General Recipes

Easy Fondue for a Rainy Day!

Today was a bit chilly compared to the past week and it has been raining all evening.  I’ve also been trying to cut down on my sugar consumption. All these factors combined left me craving something warm, delicious, and indulgent. My normal go-to cure for rainy-day blues would be a cup of rich, dark, hot chocolate accompanied by a cookie and some truffles (I’ve written about my idea of a delicious hot chocolate afternoon snack before). Given the fact that I am trying to reduce my sugar-intake for the next week though, hot chocolate was not an option. What then?

I wanted something special, a treat, and something warm…and then, I hit upon it: Fondue!  I made several winter trips to Basel (a little town in Switzerland), when I lived in Europe a few years ago. I was even there for the Basler Fasnacht!

Basler Fasnacht!

Basel Carnival

Basler Fasnacht!

Basel Spring Carnival


Anyway, I digress, my point is, naturally, one of my favourite things to do in Switzerland was eat Fondue! For lunch, dinner, and dessert! It was delicious! Fondue, I shall make, I decided.

Mmmm. It definitely hit the spot!

Super Easy Fondue Recipe


This is a fairly simple recipe, with very few ingredients involving even fewer steps. So go for it if you’re at the tail end of a chilly day or in the middle of a cold winter day!


1/4 pound Gruyere Cheese

1/4 pound Emmentaler Cheese

1/2 Tbsp Corn Starch

A couple of splashes of Kirsch (If you don’t have this, skip it and use a 1/2 Tbsp of lemon juice, instead)

1/2 cup any white wine

1 pod of garlic

A sprig of Rosemary

Ground Pepper (optional)

Toasted slices of bread or blanched vegetables of your choice, to dip into the Fondue



  1. Grate the cheese. I used a food processor, which makes grating faster and easier.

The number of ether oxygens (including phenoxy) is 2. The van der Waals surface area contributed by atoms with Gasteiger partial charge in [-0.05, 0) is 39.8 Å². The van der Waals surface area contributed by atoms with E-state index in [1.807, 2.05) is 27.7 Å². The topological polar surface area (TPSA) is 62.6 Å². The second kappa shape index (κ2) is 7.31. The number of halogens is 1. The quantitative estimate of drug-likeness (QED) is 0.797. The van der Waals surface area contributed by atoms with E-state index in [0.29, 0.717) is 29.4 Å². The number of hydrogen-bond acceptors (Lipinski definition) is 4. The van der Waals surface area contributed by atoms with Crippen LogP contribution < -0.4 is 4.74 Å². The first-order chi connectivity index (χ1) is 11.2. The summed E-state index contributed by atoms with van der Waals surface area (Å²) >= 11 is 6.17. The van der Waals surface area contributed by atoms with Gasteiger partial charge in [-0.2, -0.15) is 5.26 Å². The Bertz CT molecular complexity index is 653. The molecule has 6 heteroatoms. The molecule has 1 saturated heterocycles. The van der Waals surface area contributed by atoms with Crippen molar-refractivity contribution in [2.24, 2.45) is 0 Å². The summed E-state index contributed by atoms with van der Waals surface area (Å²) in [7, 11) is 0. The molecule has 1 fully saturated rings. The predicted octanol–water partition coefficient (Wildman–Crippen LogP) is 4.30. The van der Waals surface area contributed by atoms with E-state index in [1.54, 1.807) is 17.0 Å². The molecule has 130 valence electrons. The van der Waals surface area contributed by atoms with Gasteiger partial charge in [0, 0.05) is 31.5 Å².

2. Cut the garlic clove in half and rub it all over the insides of a small, heavy bottomed pot.
  3. Heat the wine on medium-heat in the garlic-coated pot.
  4. In the meantime, dissolve the cornstarch in the Kirsch. If you don’t have Kirsch, toss the grated cheese with the cornstarch to lightly coat the cheese with the starch.
  5. Once the wine is simmering, add the Kirsch-starch solution, if using.
  6. Next, add the cheese by the handful, waiting for each handful of cheese to melt, before adding the next. Keep stirring in between each round of cheese being added. (At this stage, if you did not use Kirsch, add a half tablespoon of lemon juice.)
  7. Once the cheese is all melted, transfer the cheese to a fondue pot, if you have one. If you don’t have one, and your fondue thickens while you’re eating it, reheat the fondue, on low heat, with a splash of wine.
  8. Dip toasted bread and/or vegetables and go Mmmmm!





By Megha Jandhyala

Megha Jandhyala has a Doctorate in law, with her academic work focusing on the intersections between law, culture, and development. She now spends her time tasting and writing about food and wine. She is passionate about wines from all over the world, but she is especially interested in emerging wine regions like Valle de Guadalupe and Coahuila in Mexico and Nashik in India. She explores the relationship between wine and food in her writing, with a focus on cuisine from the Indian subcontinent. She hopes to highlight the ways in which wine and different expressions of South Asian regional cuisine can enhance one another, sparking new conversations in the process.

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